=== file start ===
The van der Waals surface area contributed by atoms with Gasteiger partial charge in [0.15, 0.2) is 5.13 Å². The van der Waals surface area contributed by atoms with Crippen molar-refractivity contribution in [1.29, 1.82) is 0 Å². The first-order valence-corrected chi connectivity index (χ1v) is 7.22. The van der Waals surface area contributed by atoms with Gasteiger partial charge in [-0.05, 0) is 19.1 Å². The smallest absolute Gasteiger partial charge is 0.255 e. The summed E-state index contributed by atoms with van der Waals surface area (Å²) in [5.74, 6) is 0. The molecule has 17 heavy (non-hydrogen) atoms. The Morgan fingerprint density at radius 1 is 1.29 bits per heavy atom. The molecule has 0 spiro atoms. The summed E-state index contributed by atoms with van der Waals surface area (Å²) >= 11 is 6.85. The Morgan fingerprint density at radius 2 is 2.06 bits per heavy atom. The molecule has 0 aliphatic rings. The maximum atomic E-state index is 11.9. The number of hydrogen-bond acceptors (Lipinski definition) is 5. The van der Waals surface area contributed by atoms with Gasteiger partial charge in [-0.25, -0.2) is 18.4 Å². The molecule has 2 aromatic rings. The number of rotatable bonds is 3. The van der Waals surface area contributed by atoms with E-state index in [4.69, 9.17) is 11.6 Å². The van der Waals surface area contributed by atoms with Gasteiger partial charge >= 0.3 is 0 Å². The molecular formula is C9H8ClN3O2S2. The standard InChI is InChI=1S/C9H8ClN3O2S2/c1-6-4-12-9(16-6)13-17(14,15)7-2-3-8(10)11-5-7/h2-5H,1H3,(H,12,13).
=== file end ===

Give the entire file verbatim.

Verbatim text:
The van der Waals surface area contributed by atoms with Gasteiger partial charge in [0.15, 0.2) is 5.13 Å². The van der Waals surface area contributed by atoms with Crippen molar-refractivity contribution in [1.29, 1.82) is 0 Å². The first-order valence-corrected chi connectivity index (χ1v) is 7.22. The van der Waals surface area contributed by atoms with Gasteiger partial charge in [-0.05, 0) is 19.1 Å². The smallest absolute Gasteiger partial charge is 0.255 e. The summed E-state index contributed by atoms with van der Waals surface area (Å²) in [5.74, 6) is 0. The molecule has 17 heavy (non-hydrogen) atoms. The Morgan fingerprint density at radius 1 is 1.29 bits per heavy atom. The molecule has 0 spiro atoms. The summed E-state index contributed by atoms with van der Waals surface area (Å²) >= 11 is 6.85. The Morgan fingerprint density at radius 2 is 2.06 bits per heavy atom. The molecule has 0 aliphatic rings. The maximum atomic E-state index is 11.9. The number of hydrogen-bond acceptors (Lipinski definition) is 5. The van der Waals surface area contributed by atoms with Gasteiger partial charge in [-0.25, -0.2) is 18.4 Å². The molecule has 2 aromatic rings. The number of rotatable bonds is 3. The van der Waals surface area contributed by atoms with E-state index in [4.69, 9.17) is 11.6 Å². The van der Waals surface area contributed by atoms with Gasteiger partial charge >= 0.3 is 0 Å². The molecular formula is C9H8ClN3O2S2. The standard InChI is InChI=1S/C9H8ClN3O2S2/c1-6-4-12-9(16-6)13-17(14,15)7-2-3-8(10)11-5-7/h2-5H,1H3,(H,12,13).